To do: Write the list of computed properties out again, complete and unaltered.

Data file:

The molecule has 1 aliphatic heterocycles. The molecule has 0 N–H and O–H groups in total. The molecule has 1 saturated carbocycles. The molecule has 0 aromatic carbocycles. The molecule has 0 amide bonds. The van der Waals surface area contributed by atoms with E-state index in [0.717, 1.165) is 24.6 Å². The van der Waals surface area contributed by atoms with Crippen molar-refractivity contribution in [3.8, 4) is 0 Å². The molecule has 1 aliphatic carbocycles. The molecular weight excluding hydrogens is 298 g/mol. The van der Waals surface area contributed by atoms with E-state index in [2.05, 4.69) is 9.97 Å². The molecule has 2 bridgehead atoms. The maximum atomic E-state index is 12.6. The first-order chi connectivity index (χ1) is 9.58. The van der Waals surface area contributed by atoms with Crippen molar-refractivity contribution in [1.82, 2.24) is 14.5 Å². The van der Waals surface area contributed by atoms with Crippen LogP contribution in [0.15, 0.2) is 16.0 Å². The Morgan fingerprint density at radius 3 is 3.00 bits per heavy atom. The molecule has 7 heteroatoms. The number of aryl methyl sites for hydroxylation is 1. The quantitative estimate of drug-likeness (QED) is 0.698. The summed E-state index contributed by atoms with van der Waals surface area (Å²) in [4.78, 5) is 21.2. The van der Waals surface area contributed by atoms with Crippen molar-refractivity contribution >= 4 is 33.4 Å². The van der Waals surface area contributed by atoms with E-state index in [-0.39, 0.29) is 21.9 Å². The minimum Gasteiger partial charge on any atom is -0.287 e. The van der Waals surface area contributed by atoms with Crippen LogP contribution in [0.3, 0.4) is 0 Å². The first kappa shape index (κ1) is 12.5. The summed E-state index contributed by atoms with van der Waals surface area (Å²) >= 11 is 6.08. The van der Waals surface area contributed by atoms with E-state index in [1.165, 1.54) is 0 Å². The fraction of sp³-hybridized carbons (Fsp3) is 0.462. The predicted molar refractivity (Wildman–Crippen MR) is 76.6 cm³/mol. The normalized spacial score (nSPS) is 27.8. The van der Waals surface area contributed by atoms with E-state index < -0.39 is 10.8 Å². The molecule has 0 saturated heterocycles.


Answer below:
The molecule has 1 aliphatic heterocycles. The molecule has 0 N–H and O–H groups in total. The molecule has 1 saturated carbocycles. The molecule has 0 aromatic carbocycles. The molecule has 0 amide bonds. The van der Waals surface area contributed by atoms with E-state index in [0.717, 1.165) is 24.6 Å². The van der Waals surface area contributed by atoms with Crippen molar-refractivity contribution in [3.8, 4) is 0 Å². The molecule has 1 aliphatic carbocycles. The molecular weight excluding hydrogens is 298 g/mol. The van der Waals surface area contributed by atoms with E-state index in [2.05, 4.69) is 9.97 Å². The molecule has 2 bridgehead atoms. The maximum atomic E-state index is 12.6. The first-order chi connectivity index (χ1) is 9.58. The van der Waals surface area contributed by atoms with Crippen molar-refractivity contribution in [1.82, 2.24) is 14.5 Å². The van der Waals surface area contributed by atoms with Crippen LogP contribution in [0.15, 0.2) is 16.0 Å². The Morgan fingerprint density at radius 3 is 3.00 bits per heavy atom. The molecule has 7 heteroatoms. The number of aryl methyl sites for hydroxylation is 1. The quantitative estimate of drug-likeness (QED) is 0.698. The summed E-state index contributed by atoms with van der Waals surface area (Å²) in [4.78, 5) is 21.2. The van der Waals surface area contributed by atoms with Crippen molar-refractivity contribution >= 4 is 33.4 Å². The van der Waals surface area contributed by atoms with E-state index in [-0.39, 0.29) is 21.9 Å². The minimum Gasteiger partial charge on any atom is -0.287 e. The van der Waals surface area contributed by atoms with Crippen LogP contribution in [0.3, 0.4) is 0 Å². The first kappa shape index (κ1) is 12.5. The summed E-state index contributed by atoms with van der Waals surface area (Å²) >= 11 is 6.08. The van der Waals surface area contributed by atoms with E-state index in [1.165, 1.54) is 0 Å². The fraction of sp³-hybridized carbons (Fsp3) is 0.462. The predicted molar refractivity (Wildman–Crippen MR) is 76.6 cm³/mol. The normalized spacial score (nSPS) is 27.8. The van der Waals surface area contributed by atoms with E-state index < -0.39 is 10.8 Å². The molecule has 0 saturated heterocycles.